Since the introduction of VAT, taxpayers have complained that they have been asked to be unpaid tax collectors. Increasingly, they are also being asked by HMRC to act as unpaid VAT inspectors too.
It is generally accepted that it is the supplier’s responsibility to get the VAT liability of a supply right. On many occasions, where there is doubt about the treatment, the supplier will “err on the side of caution” by charging VAT on the supply. The supplier’s thinking is that they will not get a penalty if they over declare VAT.
And the customer will be able to recover it anyway, right? Wrong!
We are increasingly seeing HMRC challenging input tax claims where VAT should not have been charged in the first instance. HMRC are rejecting these claims on the basis that the correct route to recover this “VAT” is direct from the supplier and not from HMRC. This position was reaffirmed recently in HMRC’s Revenue and Customs Brief 4/2017 following the Supreme Court decision in Investment Trust Companies (ITC) (in liquidation) v HMRC.
Provided you can get the VAT back from your supplier, this is simply an administrative inconvenience. However, given the recent financial climate, in many cases a supplier you dealt with in 2014 may no longer be in existence; making recovery of the overcharged VAT impossible.
Furthermore, HMRC’s approach is transferring the responsibility for checking that the correct VAT treatment has been applied on to the customer. In the North Sea, the provision of services for oil, gas and renewables projects are covered by complex place of supply rules. This complexity often leads to the supplier taking the easy option of simply charging VAT to UK based customers. As they have overcharged VAT, there is no risk to the supplier of a penalty from HMRC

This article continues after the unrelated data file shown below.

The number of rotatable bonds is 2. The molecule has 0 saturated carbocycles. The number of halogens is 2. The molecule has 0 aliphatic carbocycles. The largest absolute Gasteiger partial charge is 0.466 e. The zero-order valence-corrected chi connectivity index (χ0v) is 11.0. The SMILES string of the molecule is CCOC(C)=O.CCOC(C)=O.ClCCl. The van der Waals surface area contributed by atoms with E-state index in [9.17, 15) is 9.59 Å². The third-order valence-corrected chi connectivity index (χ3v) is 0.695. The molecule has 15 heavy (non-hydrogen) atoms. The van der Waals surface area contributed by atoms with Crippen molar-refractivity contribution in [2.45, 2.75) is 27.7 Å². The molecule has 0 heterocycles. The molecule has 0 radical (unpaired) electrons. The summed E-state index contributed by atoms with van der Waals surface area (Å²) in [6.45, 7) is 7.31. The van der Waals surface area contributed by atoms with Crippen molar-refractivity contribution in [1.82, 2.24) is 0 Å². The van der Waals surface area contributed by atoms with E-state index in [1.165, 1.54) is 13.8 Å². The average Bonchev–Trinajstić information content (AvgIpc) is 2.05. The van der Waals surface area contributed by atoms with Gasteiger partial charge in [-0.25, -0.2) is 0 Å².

However, where the customer has recovered the incorrectly charged VAT, HMRC have argued that, the customer should have been aware of the correct VAT treatment. Consequently, they have treated the over claim as a failure by the taxpayer to take reasonable care. Where HMRC consider an error has been made as a result of carelessness by the taxpayer, a penalty of up to 30% of the VAT over claimed can be charged.
At AAB, we recognise the particular challenge that the complex place of supply rules creates for both suppliers and customers. In response to this challenge, AAB has developed an interactive Place of Supply Tool designed to assist businesses to ensure that the correct VAT treatment is applied. Feedback received incudes comments by HMRC on a VAT inspection that use of this tool demonstrated the taxpayer’s commitment to ensure reasonable care has been taken in relation to their VAT compliance responsibilities. See our short video below which demonstrates the tool in action.
Alistair Duncan, Director of Indirect Tax at AAB stated “Our Place of Supply Tool supports businesses’ existing VAT processes and controls. The interactive solution guides users through the decision making process. The output from the tool sets out the appropriate VAT treatment, providing a clear audit trail of the decision making process which demonstrates to HMRC that reasonable care has been taken. For suppliers, it ensures VAT is only charged when due, avoiding lengthy, and potentially costly, arguments with customers. For customers, it allows the early identification of over charged VAT meaning it can be corrected before it becomes a problem.”
Our advice – Don’t err on the side of caution, make sure the treatment is correct.
For more information contact Alistair Duncan, Director, (email@example.com) or your usual AAB contact.